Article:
by Nicholson Baker
October 13, 2013 Author Antoine Wilson suggests bypassing Proust in favor of a far shorter choice: Nicholson Baker's 1988 novel, which shares the internal monologue of a businessman on an escalator. Shoelaces, drinking straws and the corporate culture of men's bathrooms undergo thorough analysis in this slim book, which Wilson calls "relentlessly perceptive."
September 17, 2013 Nicholson Baker's latest novel, Traveling Sprinkler, revolves around Paul Chowder, a lonely poet who's fascinated by drone warfare and Debussy. Chowder was the star of Baker's 2009 novel The Anthologist, and reviewer Heller McAlpin welcomes his reappearance — though not his political rants.
August 16, 2011 Dealing with rude, angry people is not fun. But when fictional, these unpleasant personalities can actually be quite charming. Author Ben Dolnick recommends three books and three central characters that'll have you flipping the page faster than you'd flip them the bird.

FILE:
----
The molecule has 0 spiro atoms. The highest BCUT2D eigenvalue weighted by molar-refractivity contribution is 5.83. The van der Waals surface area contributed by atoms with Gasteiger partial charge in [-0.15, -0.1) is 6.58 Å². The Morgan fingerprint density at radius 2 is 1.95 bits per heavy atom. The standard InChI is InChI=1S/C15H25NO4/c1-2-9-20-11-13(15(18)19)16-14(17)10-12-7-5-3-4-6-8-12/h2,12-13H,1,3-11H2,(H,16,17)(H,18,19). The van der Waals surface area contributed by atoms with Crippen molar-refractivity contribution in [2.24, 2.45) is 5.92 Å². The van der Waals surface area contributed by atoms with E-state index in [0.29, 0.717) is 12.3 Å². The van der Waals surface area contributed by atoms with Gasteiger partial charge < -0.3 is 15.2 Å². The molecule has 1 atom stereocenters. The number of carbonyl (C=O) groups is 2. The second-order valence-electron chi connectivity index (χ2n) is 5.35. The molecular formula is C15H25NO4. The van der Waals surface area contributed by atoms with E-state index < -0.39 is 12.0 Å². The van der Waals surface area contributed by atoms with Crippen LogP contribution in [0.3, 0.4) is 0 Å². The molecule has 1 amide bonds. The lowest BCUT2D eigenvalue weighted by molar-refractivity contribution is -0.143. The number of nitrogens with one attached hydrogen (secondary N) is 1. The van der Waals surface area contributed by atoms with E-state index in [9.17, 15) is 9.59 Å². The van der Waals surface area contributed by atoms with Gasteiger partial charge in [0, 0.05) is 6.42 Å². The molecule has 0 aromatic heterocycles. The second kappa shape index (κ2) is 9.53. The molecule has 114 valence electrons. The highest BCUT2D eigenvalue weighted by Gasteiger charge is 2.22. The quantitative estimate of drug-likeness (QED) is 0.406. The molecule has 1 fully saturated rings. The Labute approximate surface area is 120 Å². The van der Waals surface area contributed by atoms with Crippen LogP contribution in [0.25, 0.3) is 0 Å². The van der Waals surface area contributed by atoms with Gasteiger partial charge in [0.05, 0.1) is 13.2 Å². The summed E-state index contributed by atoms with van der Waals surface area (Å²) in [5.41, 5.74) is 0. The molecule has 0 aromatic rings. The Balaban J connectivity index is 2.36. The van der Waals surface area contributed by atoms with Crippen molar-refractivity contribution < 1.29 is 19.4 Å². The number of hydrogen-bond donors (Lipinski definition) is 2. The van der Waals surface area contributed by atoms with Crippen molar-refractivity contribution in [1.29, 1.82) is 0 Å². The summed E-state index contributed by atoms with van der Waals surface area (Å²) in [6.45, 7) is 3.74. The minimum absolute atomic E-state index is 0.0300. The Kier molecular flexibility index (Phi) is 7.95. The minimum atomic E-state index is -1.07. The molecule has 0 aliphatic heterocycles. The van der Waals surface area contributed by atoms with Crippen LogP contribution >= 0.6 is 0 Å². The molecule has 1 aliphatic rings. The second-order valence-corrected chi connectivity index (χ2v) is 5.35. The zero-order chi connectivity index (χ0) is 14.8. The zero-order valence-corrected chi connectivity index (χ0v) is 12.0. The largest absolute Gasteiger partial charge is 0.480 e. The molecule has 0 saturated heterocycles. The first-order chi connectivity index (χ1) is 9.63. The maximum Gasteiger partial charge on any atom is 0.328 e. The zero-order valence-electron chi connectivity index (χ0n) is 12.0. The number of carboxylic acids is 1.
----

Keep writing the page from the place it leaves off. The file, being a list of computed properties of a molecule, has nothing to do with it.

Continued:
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February 14, 2011 Ripped from the not-so-heartening headlines, serious hardcovers about war, recession and natural disaster can certainly kill the mood. In honor of Valentine's Day, Pat Dunnigan offers three alternatives for nighttime reading that will lift your spirits — and raise your pulse.
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April 15, 2010 Librarian Nancy Pearl shares the work of a few of her best-loved poets. They include a former nun who wrote about Marilyn Monroe, a man who was left paralyzed after a bicycle accident, and writers who — despite the sometimes rigid requirements of their chosen form — find surprising, inventive ways to use words.
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